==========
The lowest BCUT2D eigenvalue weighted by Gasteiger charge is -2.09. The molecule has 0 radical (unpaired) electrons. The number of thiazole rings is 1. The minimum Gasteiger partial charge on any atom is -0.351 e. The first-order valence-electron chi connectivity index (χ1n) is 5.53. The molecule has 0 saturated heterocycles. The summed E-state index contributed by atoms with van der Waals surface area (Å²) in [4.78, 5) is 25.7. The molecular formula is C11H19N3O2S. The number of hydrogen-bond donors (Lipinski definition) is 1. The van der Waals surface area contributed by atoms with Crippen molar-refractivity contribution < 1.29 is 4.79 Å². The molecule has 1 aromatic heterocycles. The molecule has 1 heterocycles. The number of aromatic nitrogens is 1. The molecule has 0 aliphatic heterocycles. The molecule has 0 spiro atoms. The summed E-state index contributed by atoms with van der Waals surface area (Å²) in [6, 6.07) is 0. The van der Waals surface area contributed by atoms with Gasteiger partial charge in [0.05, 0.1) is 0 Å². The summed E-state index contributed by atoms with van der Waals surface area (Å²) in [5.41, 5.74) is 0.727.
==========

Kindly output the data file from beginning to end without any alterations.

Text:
The lowest BCUT2D eigenvalue weighted by Gasteiger charge is -2.09. The molecule has 0 radical (unpaired) electrons. The number of thiazole rings is 1. The minimum Gasteiger partial charge on any atom is -0.351 e. The first-order valence-electron chi connectivity index (χ1n) is 5.53. The molecule has 0 saturated heterocycles. The summed E-state index contributed by atoms with van der Waals surface area (Å²) in [4.78, 5) is 25.7. The molecular formula is C11H19N3O2S. The number of hydrogen-bond donors (Lipinski definition) is 1. The van der Waals surface area contributed by atoms with Crippen molar-refractivity contribution < 1.29 is 4.79 Å². The molecule has 1 aromatic heterocycles. The molecule has 1 heterocycles. The number of aromatic nitrogens is 1. The molecule has 0 aliphatic heterocycles. The molecule has 0 spiro atoms. The summed E-state index contributed by atoms with van der Waals surface area (Å²) in [6, 6.07) is 0. The van der Waals surface area contributed by atoms with Gasteiger partial charge in [0.05, 0.1) is 0 Å². The summed E-state index contributed by atoms with van der Waals surface area (Å²) in [5.41, 5.74) is 0.727.